Four American presidents have been assassinated in office. Abraham Lincoln was the first to be slain in 1865 followed by James Garfield in 1881. The beginning of the 20th Century witnessed the killing of President William McKinley in 1901.
It would be another six decades before the November 1963 assassination of John F Kennedy made him the fourth and last American president to be assassinated.
There is a lamentable cost to the assassination of a Head of State. Political assassinations are different from other murders both in motivation and in consequences. A bullet fired by Serbian nationalist killing Austria’s Archduke in 1914 sparked the First World War which arguably paved way to the Second.
Unique trends exist within assassinations of presidents. Authoritarian states without clear succession rules are most susceptible. This is even truer where leaders enjoy significant power in societies that include oppressed minorities and high levels of political polarization.
The 1961 murder of Congolese Prime Minister Patrice Lumumba, often blamed on the CIA, set the DRC on its path of mayhem. Mutiny in the army, secession of mineral rich Katanga, rebellion and inter-ethnic fights characterised the tumultuous regime of Lumumba. After failing to get support from the US and United Nations to fighting secession, Lumumba turned to the Soviet Union – a cardinal sin during the cold war. Lumumba’s was deposed by army chief Mobuto Sese Seko and executed.
Nigeria’s Prime Minister Abubaker Balewa’s reign was littered with regional factionalism, electoral violence, political and ethnic unrest. On January 15, 1966, a group of officers struck against the political class assassinating amongst prominent politicians. Balewa was top of the hit list. In Congo Marien Ngouabi’s National Revolutionary Council came to power in December 1968. He established the continent’s first Marxist-Leninist state and founded the Congolese Workers’ Party as the sole legal political party. In March 1977, he was assassinated.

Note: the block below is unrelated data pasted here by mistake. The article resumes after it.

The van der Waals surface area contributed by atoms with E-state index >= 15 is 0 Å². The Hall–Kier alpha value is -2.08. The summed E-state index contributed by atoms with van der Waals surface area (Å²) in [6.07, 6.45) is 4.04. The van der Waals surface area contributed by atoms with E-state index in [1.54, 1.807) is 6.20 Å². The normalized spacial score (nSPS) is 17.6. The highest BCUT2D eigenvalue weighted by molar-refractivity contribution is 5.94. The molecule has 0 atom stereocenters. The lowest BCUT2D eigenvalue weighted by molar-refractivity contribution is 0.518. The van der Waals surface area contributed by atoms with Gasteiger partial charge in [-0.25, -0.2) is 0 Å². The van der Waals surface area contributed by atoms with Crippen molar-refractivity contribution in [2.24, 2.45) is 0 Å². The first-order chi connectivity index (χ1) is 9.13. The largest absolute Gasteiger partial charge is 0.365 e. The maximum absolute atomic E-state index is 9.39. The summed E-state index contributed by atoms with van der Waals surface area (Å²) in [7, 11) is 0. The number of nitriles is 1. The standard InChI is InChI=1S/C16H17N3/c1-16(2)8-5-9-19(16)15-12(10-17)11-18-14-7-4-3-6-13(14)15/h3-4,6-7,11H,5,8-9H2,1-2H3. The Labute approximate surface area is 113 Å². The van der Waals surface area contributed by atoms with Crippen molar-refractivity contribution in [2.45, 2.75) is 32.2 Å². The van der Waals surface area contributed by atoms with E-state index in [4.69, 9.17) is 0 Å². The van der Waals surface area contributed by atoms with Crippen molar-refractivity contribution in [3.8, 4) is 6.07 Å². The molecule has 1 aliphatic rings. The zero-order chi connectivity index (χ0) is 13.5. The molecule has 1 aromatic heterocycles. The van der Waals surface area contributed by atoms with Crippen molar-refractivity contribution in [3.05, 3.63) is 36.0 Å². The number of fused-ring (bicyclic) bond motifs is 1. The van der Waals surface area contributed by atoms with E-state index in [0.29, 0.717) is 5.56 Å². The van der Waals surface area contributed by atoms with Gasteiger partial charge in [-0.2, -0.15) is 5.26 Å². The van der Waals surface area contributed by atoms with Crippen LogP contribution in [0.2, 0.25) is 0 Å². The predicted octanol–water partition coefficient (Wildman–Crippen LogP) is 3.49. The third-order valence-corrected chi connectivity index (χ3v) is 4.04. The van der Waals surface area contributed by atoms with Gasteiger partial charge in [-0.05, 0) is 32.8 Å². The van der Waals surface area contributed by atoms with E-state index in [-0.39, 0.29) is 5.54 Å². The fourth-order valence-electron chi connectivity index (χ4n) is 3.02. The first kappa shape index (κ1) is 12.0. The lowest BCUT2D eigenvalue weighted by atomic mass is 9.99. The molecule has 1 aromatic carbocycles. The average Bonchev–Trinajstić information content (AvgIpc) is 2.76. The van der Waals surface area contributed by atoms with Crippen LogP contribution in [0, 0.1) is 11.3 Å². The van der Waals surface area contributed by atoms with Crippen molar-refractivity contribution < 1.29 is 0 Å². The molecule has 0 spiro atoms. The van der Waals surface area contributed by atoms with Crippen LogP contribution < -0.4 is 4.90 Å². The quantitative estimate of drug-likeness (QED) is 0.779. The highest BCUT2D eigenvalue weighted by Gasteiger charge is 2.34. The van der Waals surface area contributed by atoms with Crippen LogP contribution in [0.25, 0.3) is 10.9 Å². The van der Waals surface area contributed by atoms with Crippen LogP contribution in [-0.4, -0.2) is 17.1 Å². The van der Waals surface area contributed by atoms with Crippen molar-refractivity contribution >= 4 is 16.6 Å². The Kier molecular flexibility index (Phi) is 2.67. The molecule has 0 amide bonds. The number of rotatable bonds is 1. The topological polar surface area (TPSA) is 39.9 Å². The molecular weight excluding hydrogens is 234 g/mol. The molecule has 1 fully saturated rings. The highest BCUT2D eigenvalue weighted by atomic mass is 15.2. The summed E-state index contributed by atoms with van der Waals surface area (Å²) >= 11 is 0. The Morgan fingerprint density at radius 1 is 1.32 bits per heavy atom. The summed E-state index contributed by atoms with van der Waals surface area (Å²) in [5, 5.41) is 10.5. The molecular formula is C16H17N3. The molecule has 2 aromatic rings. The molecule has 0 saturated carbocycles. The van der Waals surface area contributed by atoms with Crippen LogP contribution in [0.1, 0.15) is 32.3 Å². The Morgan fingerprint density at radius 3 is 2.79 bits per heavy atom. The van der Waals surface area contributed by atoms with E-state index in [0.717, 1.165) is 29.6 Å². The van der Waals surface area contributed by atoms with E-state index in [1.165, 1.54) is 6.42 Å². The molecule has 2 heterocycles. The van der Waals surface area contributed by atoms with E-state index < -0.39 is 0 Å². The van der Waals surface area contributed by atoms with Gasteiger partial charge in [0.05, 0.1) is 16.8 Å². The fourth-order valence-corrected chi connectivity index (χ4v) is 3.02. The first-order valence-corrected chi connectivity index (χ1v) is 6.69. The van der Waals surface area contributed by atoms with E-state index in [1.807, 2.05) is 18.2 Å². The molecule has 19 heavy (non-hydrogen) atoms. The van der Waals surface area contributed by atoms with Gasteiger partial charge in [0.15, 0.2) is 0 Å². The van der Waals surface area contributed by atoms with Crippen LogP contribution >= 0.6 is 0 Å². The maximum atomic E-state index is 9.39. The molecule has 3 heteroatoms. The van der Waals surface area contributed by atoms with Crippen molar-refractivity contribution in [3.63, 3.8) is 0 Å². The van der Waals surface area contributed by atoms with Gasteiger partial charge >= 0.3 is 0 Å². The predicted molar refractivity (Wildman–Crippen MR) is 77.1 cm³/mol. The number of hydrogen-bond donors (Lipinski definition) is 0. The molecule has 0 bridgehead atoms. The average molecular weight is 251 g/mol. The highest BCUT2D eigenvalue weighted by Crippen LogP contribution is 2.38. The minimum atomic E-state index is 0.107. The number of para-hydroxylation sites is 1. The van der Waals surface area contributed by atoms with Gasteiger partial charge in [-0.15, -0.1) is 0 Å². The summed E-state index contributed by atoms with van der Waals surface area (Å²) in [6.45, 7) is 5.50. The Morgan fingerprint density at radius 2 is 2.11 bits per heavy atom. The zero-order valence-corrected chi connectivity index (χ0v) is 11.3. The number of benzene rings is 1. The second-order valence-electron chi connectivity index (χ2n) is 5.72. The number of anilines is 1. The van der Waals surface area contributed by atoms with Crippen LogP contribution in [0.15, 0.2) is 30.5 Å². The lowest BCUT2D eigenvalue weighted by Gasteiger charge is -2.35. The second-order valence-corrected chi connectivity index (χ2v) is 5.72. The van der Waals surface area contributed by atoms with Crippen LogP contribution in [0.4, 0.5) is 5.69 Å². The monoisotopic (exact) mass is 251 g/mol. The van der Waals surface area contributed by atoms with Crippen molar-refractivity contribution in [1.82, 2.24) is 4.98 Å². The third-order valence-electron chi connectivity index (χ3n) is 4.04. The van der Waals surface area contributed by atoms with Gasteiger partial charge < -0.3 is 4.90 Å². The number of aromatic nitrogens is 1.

Egypt’s Muhammad Anwar al-Sadaat was assassinated at a military parade in 1981 by a group of officers who were discontent about the peace deal with Israel, worsening economy, imprisonment of opposition figures, amongst other things. Across the Sahara and to the West, Samuel Doe became the first indigenous president of Liberia in 1980. In 1989, a Liberian Civil War broke out led by former ally Charles Taylor. Doe was captured by faction leader Prince Y. Johnson, tortured and executed. Taylor assumed the presidency and held onto power until 2003.
Thomas Sankara seized power in a 1983 coup in an attempt to break Upper Volta’s ties to French coloniser and in the process renaming the country Burkina Faso. Sankara’s ambitious agenda to eliminate corruption and encourage economic and social progress resulted in an authoritarian approach to power. Though he remained an icon to the poor, his policies aggravated the middle class. He was overthrown and assassinated in a coup led by the French-backed Blaise Compaoré in October 1987.
On April 6, 1994, an airplane was shot down killing Rwandan President, Juvenal Habyarimana and Burundian President, Cyprian Ntaryamira. Habyarimana’s death escalated already heated Hutu-Tutsi ethnic tensions sparking off the Rwandan genocide of 1994 which saw almost a million Tutsis massacred to death within a space of four months. Habyarimana, a Hutu, served from 1973 to 1994.
Laurent Kabila who took power in the DRC in 1997 after overthrowing Mobutu Sese Seko served for four years before being shot in January 2001 by one of his bodyguards. According to some DRC officials, the assassination was masterminded by Rwanda. Kabila’s murder was the last on African soil.